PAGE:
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The Multifaceted Benefits of DHEA 

The science behind DHEA — an ingredient found in Alpha X — and its impact on health, fitness, and hormone balance.

The Multifaceted Benefits of DHEA 

It’s time to dive into a topic that has generated a lot of buzz in the fitness and health community: the testosterone-supporting benefits of DHEA.

If you're keen on optimizing your health, performance, and perhaps even your hormone levels, this is an ingredient you should be very interested in. Below, I break down the science, benefits, and considerations surrounding DHEA supplementation.

Understanding DHEA

DHEA, or dehydroepiandrosterone, is a hormone produced naturally in the body by the adrenal glands, with smaller amounts coming from the brain and gonads. It serves as a precursor molecule, or prohormone, for sex hormones including testosterone and estrogen. This makes DHEA a critical component in how women produce testosterone and offers a backup method for men to bolster their testosterone levels.

The Link Between DHEA and Testosterone

The primary allure of DHEA supplements lies in their potential to support  testosterone levels.* This notion is backed by several studies, such as a 2018 French research paper that observed a significant testosterone increase in both young men and women following DHEA supplementation. Further, a comprehensive 2020 review concluded that DHEA can indeed elevate testosterone levels, especially in women, when dosed above 50 milligrams per day.

DHEA's benefits stretch far beyond just supporting  testosterone. Research also points to DHEA's role in supporting healthy cholesterol and blood insulin levels, supporting muscle strength, and even supporting  immune function and psychological well-being.* 

Who Should Consider DHEA Supplementation?

Given the legal status of prohormones, including DHEA, in many countries, my advice primarily targets those residing in the United States where DHEA remains legal, and for those who are not competitive athletes (as DHEA is banned for athletes in most countries). Individuals over 40 might find DHEA particularly beneficial due to its myriad health benefits, even if direct testosterone elevation isn't observed. Younger individuals looking for energy level and sexual wellness support might also benefit from DHEA supplementation.*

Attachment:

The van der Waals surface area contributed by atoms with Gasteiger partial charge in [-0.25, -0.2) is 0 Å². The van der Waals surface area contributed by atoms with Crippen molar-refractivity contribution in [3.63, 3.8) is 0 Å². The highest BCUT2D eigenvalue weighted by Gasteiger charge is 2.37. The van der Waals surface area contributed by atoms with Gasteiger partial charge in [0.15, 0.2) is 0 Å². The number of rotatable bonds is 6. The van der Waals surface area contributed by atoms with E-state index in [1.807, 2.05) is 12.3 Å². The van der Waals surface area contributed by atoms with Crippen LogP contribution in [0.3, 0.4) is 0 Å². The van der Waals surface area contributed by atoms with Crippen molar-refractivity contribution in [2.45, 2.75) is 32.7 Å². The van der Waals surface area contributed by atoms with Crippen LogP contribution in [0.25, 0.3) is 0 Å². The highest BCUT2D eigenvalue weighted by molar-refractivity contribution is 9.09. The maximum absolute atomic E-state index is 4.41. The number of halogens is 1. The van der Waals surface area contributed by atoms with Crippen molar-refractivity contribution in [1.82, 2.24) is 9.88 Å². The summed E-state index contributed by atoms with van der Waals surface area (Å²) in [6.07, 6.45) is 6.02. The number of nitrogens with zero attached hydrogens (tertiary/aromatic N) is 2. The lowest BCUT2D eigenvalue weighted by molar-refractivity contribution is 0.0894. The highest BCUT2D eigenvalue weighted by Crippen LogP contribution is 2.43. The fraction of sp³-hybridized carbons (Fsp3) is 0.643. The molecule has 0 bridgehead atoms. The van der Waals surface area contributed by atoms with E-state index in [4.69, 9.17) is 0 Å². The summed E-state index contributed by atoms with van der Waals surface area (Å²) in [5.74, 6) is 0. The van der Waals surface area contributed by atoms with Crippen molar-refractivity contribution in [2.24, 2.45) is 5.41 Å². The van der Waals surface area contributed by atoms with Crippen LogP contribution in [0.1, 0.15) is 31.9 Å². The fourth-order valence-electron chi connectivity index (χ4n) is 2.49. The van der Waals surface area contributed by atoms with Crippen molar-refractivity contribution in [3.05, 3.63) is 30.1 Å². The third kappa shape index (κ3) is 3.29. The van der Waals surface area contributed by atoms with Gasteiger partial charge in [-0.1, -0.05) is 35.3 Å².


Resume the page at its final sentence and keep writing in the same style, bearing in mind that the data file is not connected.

Optimal DHEA Supplementation Practices

DHEA supplements are typically available in 25mg or 50mg amounts, though higher amounts  can also be found. Based on my experience and the existing literature, I recommend starting with 50 to 100 milligrams of DHEA twice per day, adjusting as necessary to find what works best for you.

My brand-new Alpha X hormone support product contains 50mg of DHEA per recommended two daily servings, which puts you in the range of the aforementioned 50-100-milligram window. My original Alpha JYM formula does not contain DHEA, so I recommend Alpha X for anyone looking to reap the potential benefits of this ingredient. 

Bottom Line on DHEA

DHEA is a supplement that offers more than just testosterone support; it's about enhancing overall health and vitality, especially as we age. While it may not be a magic bullet for everyone, the broad range of benefits it may provide makes it worth considering. As always, ensure to consult with a healthcare professional before starting any new supplement regimen.


Collomp, K., et al. Effects of short-term DHEA intake on hormonal responses in young recreationally trained athletes: modulation by gender. Endocrine 59(3):538-546, 2018.

Li, Y., et al. A dose response and meta-analysis of dehydroepiandrosterone (DHEA) supplementation on testosterone levels: perinatal prediction of randomized clinical trials. Exp Gerentol 2020.

Morales, A. J., et al. The effect of six months treatment with a 100 mg daily dose of dehydroepiandrosterone (DHEA) on circulating sex steroids, body composition and muscle strength in age-advanced men and women. Clin Endocrinol (Oxf) 49(4):421-432, 1998.

Rabijewski, M., et al. Positive effects of DHEA therapy on insulin resistance and lipids in men with angiographically verified coronary heart disease - preliminary study. Endokrynol Pol 56(6):904-910, 2005.

Rutkowski, K., et al. Dehydroepiandrosterone (DHEA): hypes and hopes. Drugs 74(11):1195-1207, 2014.

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